As trade, democracy, and human rights standoff between Washington and Beijing has escalated in recent years, Democratic presidential candidate Michael Bloomberg has increased his business and ties to the Chinese communist regime, which could imply a conflict of interest in his race to the White House.

A Washington Post report released Jan. 1 outlines the financial mogul’s business dealings with the Asian giant that began at least 25 years ago when he opened his first offices in Beijing.

The billionaire, whose core business is providing financial information to investors, has led efforts since 2015 to make it easier for U.S. companies to trade in Chinese currency, a move taken by China’s largest banks. Bloomberg’s move could have transferred some $150 billion to Beijing, while leaving the company with an undisclosed amount of fees, says journalist Michael Kranish.

In total, China accounts for 1 percent of Bloomberg LP’s revenue and Hong Kong for an additional 4 percent.

While Bloomberg, who is the ninth richest person in the world, has pulled away from running his company since launching his presidential bid, he owns 88 percent of the shares.

Indeed, if the former New York mayor is elected president, he will have to deal with the same Chinese officials he worked closely with while running his business but, in his new position, he would have to face a trade war and take a stand on human rights violations by the Chinese communist regime, among other sensitive issues.

What Bloomberg thinks about this can be found in his recent statements.

In 2018, for example, he surprised by saying that China’s Wang Qishan, was “the most influential political figure in China and in the world.”

In September of this year, amid pro-democracy and civil liberties protests in Hong Kong and reports exposing the lack of freedom of belief and the imprisonment of Uighurs in mainland China, Bloomberg again drew attention by stating on television that Xi Jinping “is not a dictator” and that he “has to satisfy his constituents.”

When asked by The Washington Post about these topics, Bloomberg refused a request for an interview. Instead, spokesman Jason Schechter said the presidential candidate will speak in due course about areas in which he has “profound differences with China, including on human rights, democratic freedoms, and trade.”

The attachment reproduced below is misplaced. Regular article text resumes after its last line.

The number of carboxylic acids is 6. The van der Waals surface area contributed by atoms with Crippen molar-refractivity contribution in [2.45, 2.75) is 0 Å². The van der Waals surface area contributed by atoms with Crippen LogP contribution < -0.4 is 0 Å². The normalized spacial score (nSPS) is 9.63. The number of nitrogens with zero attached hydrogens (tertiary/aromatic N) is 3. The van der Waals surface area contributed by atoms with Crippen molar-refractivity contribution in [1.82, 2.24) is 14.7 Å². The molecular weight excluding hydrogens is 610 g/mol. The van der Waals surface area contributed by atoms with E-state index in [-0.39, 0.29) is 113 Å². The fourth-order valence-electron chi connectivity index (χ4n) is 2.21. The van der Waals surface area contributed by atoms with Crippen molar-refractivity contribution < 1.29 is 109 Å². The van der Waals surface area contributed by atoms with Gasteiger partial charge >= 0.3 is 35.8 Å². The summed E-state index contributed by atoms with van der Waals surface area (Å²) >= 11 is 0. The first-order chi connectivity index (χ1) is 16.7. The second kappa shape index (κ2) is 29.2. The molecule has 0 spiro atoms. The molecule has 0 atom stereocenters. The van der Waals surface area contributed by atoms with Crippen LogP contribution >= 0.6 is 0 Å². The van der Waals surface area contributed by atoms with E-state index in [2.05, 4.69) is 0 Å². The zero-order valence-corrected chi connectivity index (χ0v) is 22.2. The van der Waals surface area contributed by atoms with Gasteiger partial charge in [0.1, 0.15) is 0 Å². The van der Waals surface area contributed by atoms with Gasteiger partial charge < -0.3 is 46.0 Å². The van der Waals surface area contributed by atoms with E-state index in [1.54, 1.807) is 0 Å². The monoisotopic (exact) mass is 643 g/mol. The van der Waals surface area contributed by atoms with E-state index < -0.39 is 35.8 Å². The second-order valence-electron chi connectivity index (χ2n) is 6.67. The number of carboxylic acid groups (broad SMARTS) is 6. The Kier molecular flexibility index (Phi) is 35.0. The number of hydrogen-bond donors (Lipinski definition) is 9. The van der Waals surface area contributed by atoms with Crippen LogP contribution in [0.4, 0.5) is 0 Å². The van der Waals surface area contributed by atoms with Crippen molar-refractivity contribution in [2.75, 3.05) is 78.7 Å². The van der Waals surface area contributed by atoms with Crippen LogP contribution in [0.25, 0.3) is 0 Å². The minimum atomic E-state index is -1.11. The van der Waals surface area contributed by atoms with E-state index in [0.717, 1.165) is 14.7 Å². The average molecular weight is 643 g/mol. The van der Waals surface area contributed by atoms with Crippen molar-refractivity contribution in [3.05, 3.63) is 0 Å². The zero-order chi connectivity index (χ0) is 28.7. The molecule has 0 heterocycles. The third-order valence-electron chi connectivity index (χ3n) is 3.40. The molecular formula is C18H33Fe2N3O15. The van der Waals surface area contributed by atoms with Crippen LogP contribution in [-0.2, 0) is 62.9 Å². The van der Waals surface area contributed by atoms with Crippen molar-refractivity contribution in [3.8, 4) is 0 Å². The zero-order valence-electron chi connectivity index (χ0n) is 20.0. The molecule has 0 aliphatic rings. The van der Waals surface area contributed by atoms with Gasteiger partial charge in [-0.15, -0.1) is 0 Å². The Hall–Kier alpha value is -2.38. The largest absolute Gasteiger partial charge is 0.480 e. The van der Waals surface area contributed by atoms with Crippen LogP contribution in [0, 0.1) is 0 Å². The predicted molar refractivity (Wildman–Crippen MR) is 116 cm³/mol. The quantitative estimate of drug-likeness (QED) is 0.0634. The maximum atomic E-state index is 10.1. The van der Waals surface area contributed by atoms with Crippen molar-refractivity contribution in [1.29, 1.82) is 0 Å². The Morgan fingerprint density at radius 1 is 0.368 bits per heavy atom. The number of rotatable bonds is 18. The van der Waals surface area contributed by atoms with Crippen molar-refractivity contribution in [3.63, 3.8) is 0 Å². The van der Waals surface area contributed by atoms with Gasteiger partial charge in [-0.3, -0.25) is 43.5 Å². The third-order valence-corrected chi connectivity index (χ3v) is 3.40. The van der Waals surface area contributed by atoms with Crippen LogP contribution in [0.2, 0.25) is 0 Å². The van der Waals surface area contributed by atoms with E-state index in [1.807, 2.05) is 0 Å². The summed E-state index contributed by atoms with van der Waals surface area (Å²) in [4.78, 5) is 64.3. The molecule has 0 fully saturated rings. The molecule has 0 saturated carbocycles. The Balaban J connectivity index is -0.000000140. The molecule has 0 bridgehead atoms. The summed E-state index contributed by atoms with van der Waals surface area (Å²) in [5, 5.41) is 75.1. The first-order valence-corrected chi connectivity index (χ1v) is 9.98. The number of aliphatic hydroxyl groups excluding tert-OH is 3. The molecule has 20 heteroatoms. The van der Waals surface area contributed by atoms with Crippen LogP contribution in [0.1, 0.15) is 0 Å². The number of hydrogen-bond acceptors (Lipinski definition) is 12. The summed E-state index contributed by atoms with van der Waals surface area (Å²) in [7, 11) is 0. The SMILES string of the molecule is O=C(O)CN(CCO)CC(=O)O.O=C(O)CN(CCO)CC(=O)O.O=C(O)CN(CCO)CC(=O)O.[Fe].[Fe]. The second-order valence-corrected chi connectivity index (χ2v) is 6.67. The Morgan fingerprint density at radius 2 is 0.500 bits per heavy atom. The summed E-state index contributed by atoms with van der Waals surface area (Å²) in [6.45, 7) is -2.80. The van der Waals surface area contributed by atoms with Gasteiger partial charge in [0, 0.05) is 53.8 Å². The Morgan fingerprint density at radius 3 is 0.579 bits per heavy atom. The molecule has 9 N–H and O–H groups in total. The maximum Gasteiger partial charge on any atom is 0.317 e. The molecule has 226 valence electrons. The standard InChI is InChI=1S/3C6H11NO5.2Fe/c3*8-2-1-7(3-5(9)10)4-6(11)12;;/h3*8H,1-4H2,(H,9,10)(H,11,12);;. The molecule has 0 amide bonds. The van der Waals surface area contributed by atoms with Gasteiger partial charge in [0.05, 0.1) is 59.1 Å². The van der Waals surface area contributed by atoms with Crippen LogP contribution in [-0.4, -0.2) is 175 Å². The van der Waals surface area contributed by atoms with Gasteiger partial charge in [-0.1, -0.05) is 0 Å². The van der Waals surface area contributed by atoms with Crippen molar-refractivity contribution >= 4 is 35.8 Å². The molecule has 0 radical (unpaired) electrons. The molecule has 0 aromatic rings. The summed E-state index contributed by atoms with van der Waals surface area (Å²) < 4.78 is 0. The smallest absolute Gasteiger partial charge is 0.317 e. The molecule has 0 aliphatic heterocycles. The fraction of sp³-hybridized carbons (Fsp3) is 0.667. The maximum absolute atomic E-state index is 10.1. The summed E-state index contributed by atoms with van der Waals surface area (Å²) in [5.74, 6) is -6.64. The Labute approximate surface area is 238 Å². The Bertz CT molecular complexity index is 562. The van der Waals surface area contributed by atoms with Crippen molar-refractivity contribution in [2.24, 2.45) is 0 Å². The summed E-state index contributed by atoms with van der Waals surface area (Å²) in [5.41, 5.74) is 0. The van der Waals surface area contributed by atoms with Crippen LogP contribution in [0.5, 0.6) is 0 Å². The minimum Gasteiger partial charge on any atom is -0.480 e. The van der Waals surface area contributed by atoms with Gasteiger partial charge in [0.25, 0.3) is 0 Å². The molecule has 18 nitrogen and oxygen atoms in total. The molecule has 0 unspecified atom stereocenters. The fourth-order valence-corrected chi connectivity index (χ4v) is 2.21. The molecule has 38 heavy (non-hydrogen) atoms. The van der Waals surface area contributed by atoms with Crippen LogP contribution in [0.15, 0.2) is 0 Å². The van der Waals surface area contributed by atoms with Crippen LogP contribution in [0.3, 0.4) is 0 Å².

He also said that Bloomberg does support sanctions against Beijing in response to serious human rights violations against the Uighurs.

“When Mike Bloomberg does interviews and says that Xi is not a dictator, I think Mike Bloomberg is blinded by his wallet,” Kyle Bass, a hedge fund manager, said.

“His biggest weakness and biggest vulnerability is on China,” he adds in a dialogue with The Washington Post.

In 2013, Bloomberg LP failed to publish research in China as originally written because it feared it would offend Chinese leaders, according to The New York Times.

A year later, when asked if he had “muzzled” his own journalists in China, the company’s director left no doubt: “In China, they have rules about what you can publish. We follow those rules.”

Since then, the relationship between Bloomberg and Beijing has flourished.

Parag Khanna, founder of the strategic consulting firm FutureMap and author of the book “The Future is Asian,” called Bloomberg LP “the world’s largest private intelligence service.”

Indeed, investors around the globe rely on the company’s reports to analyze where to focus their capital. “[It] is vital to China’s efforts to entice investment in government bonds,” Kranish explained in his report.

In fact, in 2018 Bloomberg announced that it would add 333 Chinese government bonds to its Bloomberg Barclays Global Aggregate Bond Index.

It is worth noting that Bloomberg LP earns a license fee when investment firms use the index as a basis for their financial investments.

Tens of billions of dollars of U.S. and global investment funds were thus left in the hands of four institutions of the Chinese regime itself and the China Development Bank.

What’s more, investors are expected to spend about $150 billion on Chinese bonds over the next two years.

In other words, while U.S. President Donald Trump’s tariffs go into effect, Bloomberg’s company is helping the Chinese economy, said analysts quoted by The Washington Post.

In fact, Bloomberg himself has publicly stated that he opposes the trade tariffs imposed by the Trump administration in its trade war with Beijing.

“It is a problem for a president, a public official, to continue to own business interests in countries that have been designated by the U.S. government as a strategic competitor,” concluded Andrew J. Nathan, a China specialist and professor of political science at Columbia University, quoted by The Washington Post.

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